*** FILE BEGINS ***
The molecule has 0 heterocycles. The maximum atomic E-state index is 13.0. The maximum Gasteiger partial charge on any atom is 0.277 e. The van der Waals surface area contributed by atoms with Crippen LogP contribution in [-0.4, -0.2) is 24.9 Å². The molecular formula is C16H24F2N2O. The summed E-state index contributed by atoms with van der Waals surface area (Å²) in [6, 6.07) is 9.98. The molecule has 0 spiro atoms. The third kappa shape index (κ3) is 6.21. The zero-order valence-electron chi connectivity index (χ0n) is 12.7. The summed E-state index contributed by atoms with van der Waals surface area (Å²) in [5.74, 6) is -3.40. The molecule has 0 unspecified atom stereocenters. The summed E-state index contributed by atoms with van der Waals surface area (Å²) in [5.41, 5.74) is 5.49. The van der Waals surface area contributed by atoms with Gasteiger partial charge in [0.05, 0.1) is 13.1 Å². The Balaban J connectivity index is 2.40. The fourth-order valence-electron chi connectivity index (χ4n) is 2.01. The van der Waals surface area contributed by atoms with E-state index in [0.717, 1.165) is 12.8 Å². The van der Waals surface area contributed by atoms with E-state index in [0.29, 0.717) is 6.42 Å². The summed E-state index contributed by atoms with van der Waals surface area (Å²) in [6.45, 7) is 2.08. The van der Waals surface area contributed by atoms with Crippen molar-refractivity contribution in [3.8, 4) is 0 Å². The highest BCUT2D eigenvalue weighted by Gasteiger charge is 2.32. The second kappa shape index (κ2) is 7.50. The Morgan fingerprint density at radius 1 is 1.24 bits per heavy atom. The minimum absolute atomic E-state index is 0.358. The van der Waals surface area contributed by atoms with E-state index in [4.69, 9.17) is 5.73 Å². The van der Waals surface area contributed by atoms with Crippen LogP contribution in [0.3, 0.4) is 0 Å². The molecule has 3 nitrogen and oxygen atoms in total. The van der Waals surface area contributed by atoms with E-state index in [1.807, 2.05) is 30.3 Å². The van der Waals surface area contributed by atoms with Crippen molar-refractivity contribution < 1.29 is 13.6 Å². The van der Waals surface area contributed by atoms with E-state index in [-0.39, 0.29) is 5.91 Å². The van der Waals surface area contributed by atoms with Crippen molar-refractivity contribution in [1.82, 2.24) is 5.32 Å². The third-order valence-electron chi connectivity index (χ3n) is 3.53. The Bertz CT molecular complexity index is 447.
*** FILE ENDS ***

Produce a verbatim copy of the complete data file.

The molecule has 0 heterocycles. The maximum atomic E-state index is 13.0. The maximum Gasteiger partial charge on any atom is 0.277 e. The van der Waals surface area contributed by atoms with Crippen LogP contribution in [-0.4, -0.2) is 24.9 Å². The molecular formula is C16H24F2N2O. The summed E-state index contributed by atoms with van der Waals surface area (Å²) in [6, 6.07) is 9.98. The molecule has 0 spiro atoms. The third kappa shape index (κ3) is 6.21. The zero-order valence-electron chi connectivity index (χ0n) is 12.7. The summed E-state index contributed by atoms with van der Waals surface area (Å²) in [5.74, 6) is -3.40. The molecule has 0 unspecified atom stereocenters. The summed E-state index contributed by atoms with van der Waals surface area (Å²) in [5.41, 5.74) is 5.49. The van der Waals surface area contributed by atoms with Gasteiger partial charge in [0.05, 0.1) is 13.1 Å². The Balaban J connectivity index is 2.40. The fourth-order valence-electron chi connectivity index (χ4n) is 2.01. The van der Waals surface area contributed by atoms with E-state index in [0.717, 1.165) is 12.8 Å². The van der Waals surface area contributed by atoms with E-state index in [0.29, 0.717) is 6.42 Å². The summed E-state index contributed by atoms with van der Waals surface area (Å²) in [6.45, 7) is 2.08. The van der Waals surface area contributed by atoms with Crippen molar-refractivity contribution in [3.8, 4) is 0 Å². The highest BCUT2D eigenvalue weighted by Gasteiger charge is 2.32. The second kappa shape index (κ2) is 7.50. The Morgan fingerprint density at radius 1 is 1.24 bits per heavy atom. The minimum absolute atomic E-state index is 0.358. The van der Waals surface area contributed by atoms with E-state index in [4.69, 9.17) is 5.73 Å². The van der Waals surface area contributed by atoms with Crippen LogP contribution in [0.3, 0.4) is 0 Å². The molecule has 3 nitrogen and oxygen atoms in total. The van der Waals surface area contributed by atoms with E-state index in [1.807, 2.05) is 30.3 Å². The van der Waals surface area contributed by atoms with Crippen molar-refractivity contribution < 1.29 is 13.6 Å². The van der Waals surface area contributed by atoms with E-state index in [-0.39, 0.29) is 5.91 Å². The van der Waals surface area contributed by atoms with Crippen molar-refractivity contribution in [1.82, 2.24) is 5.32 Å². The third-order valence-electron chi connectivity index (χ3n) is 3.53. The Bertz CT molecular complexity index is 447.